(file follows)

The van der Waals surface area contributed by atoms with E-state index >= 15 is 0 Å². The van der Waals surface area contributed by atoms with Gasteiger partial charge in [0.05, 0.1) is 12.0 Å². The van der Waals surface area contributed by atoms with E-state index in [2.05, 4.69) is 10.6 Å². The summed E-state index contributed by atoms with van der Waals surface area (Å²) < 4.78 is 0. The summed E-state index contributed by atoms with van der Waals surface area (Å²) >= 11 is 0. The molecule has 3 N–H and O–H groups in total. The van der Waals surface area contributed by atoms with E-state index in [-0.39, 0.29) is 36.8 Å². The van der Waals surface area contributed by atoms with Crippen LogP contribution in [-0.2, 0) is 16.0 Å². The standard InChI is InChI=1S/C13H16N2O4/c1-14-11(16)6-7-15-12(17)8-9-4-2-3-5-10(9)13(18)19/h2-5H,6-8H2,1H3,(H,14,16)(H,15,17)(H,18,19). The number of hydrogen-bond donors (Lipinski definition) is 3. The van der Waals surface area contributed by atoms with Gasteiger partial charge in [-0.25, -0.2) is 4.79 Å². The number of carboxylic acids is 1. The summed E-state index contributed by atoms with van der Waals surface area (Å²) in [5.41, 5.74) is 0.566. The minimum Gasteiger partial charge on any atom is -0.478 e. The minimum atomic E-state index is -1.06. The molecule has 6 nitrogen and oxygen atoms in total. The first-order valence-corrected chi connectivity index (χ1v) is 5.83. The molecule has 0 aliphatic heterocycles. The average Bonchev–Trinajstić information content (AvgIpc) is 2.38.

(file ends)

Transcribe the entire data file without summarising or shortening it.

The van der Waals surface area contributed by atoms with E-state index >= 15 is 0 Å². The van der Waals surface area contributed by atoms with Gasteiger partial charge in [0.05, 0.1) is 12.0 Å². The van der Waals surface area contributed by atoms with E-state index in [2.05, 4.69) is 10.6 Å². The summed E-state index contributed by atoms with van der Waals surface area (Å²) < 4.78 is 0. The summed E-state index contributed by atoms with van der Waals surface area (Å²) >= 11 is 0. The molecule has 3 N–H and O–H groups in total. The van der Waals surface area contributed by atoms with E-state index in [-0.39, 0.29) is 36.8 Å². The van der Waals surface area contributed by atoms with Crippen LogP contribution in [-0.2, 0) is 16.0 Å². The standard InChI is InChI=1S/C13H16N2O4/c1-14-11(16)6-7-15-12(17)8-9-4-2-3-5-10(9)13(18)19/h2-5H,6-8H2,1H3,(H,14,16)(H,15,17)(H,18,19). The number of hydrogen-bond donors (Lipinski definition) is 3. The van der Waals surface area contributed by atoms with Gasteiger partial charge in [-0.25, -0.2) is 4.79 Å². The number of carboxylic acids is 1. The summed E-state index contributed by atoms with van der Waals surface area (Å²) in [5.41, 5.74) is 0.566. The minimum Gasteiger partial charge on any atom is -0.478 e. The minimum atomic E-state index is -1.06. The molecule has 6 nitrogen and oxygen atoms in total. The first-order valence-corrected chi connectivity index (χ1v) is 5.83. The molecule has 0 aliphatic heterocycles. The average Bonchev–Trinajstić information content (AvgIpc) is 2.38.